A Danger to Herself and Others(5)

Wherever he is, Jonah is probably still eating Cheerios for breakfast.

Allowance 3: Clothing and bathing.

There’s no closet in this room. No furniture at all other than the two beds. They bring me a change of clothes every other day. The cloth is paper thin, and the pants are held up by a short string that I have to double knot above my hip bones. I think the clothes are specifically designed so that you can’t use them as a weapon. The string on the pants is so short that you couldn’t even wrap it around your neck to strangle yourself. I suppose you could wrap the legs of your pants around your neck and tie them tight if you really wanted. But then you’d be found naked from the waist down, and that might be worse than staying alive in this place.

Then again, the pants are so thin they’d probably rip into tiny, useless pieces before you could do any real damage.

Once a day (or so), a (female) orderly brings me a bucket of water and a washcloth so I can give myself something resembling a sponge bath. The orderly doesn’t look away. Maybe most patients wash themselves with their clothes on, but I strip naked and scrub myself clean, just to show them I’m not ashamed.

Dr. Lightfoot tells me that I’ll probably get to take a shower soon. But she never explains the delay, and I’m not about to ask. It’s too obvious that she wants me to, and anyway, it’s easy enough to guess that it has something to do with my being a danger to myself and others.

There are other allowances, of course. But let’s call those the big three.


A little background.

I was born seventeen years and approximately one month ago (like I said, I don’t know exactly what day it is) in New York, New York, to a pair of adoring parents, Byron and Margaret Gold. I’m an only child, and my parents brought me with them to the sorts of places and events that other parents hired babysitters for: going to the theater or to fancy restaurants, on luxurious vacations during which I always got my own private hotel room, no matter how young I was.

I came to California in June of this year for summer school. Not the kind of summer school for delinquents who won’t graduate without extra credits, but the kind for kids who are so smart and so studious that they choose to spend their vacations living in dorms and taking classes at one of the most prestigious colleges in the country in order to get a head start. If I’d been allowed to complete the program this summer, I’d have accumulated nine credits to put toward my college education. And I haven’t even started my senior year of high school.

After I was brought to this place, my parents came to visit me. I’d been in California for more than six weeks, but so much had happened that it may as well have been six months. My mother had a perfect tan from spending her weekends in Southampton back in New York. Her hair had been highlighted recently; the strips of blond were still bright and yellow, not the brassy color they always faded to after a few weeks in her naturally brown hair.

She hugged me, and I smelled her perfume and shampoo.

“It’s only temporary,” she said. “Just until everything…passes.” Maybe she would’ve cried if she hadn’t gotten her semiannual Restylane shot into her tear troughs a few days prior. (I recognized the telltale shadowy bruises beneath her eyes that meant she’d had a recent trip to the plastic surgeon’s office.) For days after her injections, she’s scared to cry, or laugh, or sleep on her side—anything that might affect the way the filler sets under her skin.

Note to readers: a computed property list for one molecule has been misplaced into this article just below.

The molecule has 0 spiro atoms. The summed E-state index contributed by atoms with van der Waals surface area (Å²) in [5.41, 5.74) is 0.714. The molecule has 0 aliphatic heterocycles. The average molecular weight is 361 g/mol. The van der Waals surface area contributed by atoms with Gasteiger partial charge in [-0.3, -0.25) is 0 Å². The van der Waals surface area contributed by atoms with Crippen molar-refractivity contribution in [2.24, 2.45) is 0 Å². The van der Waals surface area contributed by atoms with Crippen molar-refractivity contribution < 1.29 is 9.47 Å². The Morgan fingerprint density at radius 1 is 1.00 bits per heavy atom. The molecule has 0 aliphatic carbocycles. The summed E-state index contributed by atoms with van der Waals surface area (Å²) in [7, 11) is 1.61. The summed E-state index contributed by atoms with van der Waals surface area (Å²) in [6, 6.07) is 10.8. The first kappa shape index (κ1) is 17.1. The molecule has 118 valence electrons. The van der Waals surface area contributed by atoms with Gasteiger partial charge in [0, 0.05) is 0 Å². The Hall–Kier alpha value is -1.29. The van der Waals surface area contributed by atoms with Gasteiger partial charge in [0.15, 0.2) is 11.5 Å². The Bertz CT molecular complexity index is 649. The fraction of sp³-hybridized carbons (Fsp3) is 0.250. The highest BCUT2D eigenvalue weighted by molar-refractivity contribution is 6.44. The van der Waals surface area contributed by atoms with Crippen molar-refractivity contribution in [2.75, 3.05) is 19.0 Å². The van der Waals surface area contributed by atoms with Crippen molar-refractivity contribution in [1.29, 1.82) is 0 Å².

My parents’ lawyer tried to keep me from getting sent here in the first place, but eventually he gave up, saying that we had no choice but to let this thing play out for now. He’s the kind of attorney who usually deals with wills and estates—family law, that kind of thing—but my parents are good clients, and he’s authorized to practice law in both New York and California.

I nodded calmly. I’d never had a temper tantrum, not even as a baby—a fact all three of us were proud of—and I didn’t want to break my streak. Anyway, like my mom said, this was only temporary. (Let this thing play out. Just until everything passes.) Plus, I knew my parents had made plans for a trip before any of this happened. They were going to spend the last two weeks of August in Europe, even though my mother had always said that’s the worst time of year to travel on the continent.

My mother is the kind of woman who says things like on the continent.

My father wrinkled his nose, as though he could tell—despite the fact that I’d stashed the bedpan beneath the bed—that I performed all my bodily functions in this room, which is almost the same size as my mother’s walk-in closet in Manhattan. (I’ve counted my steps in that room too: nine long by six across.)

“I’m fine, Dad,” I said. I let my lower lip quiver a tiny bit. Just to show him that no matter how much I was trying to be strong, no matter what had happened to make them send me here, I’d always be his little girl. I fingered the plastic bracelet on my wrist, the one they’d given me when I arrived, with my name and an identifying set of numbers, the kind they give to hospital patients.

He put his arm around me and squeezed. I knew he was proud of me for being so brave, for taking this on with such maturity. (My parents have always praised me for acting grown-up. The inside joke in our little family is that I was born mature. Mom’s voice, full of pride: Hannah was even a mature baby!)

“I’m glad you’re getting to see more of the West Coast,” Dad answered finally. Maybe he thought this was the kind of place where they take us on field trips. Maybe he thought I’d already waded through the tide pools in Monterey, admiring the flora and fauna.

Alyssa Sheinmel's Books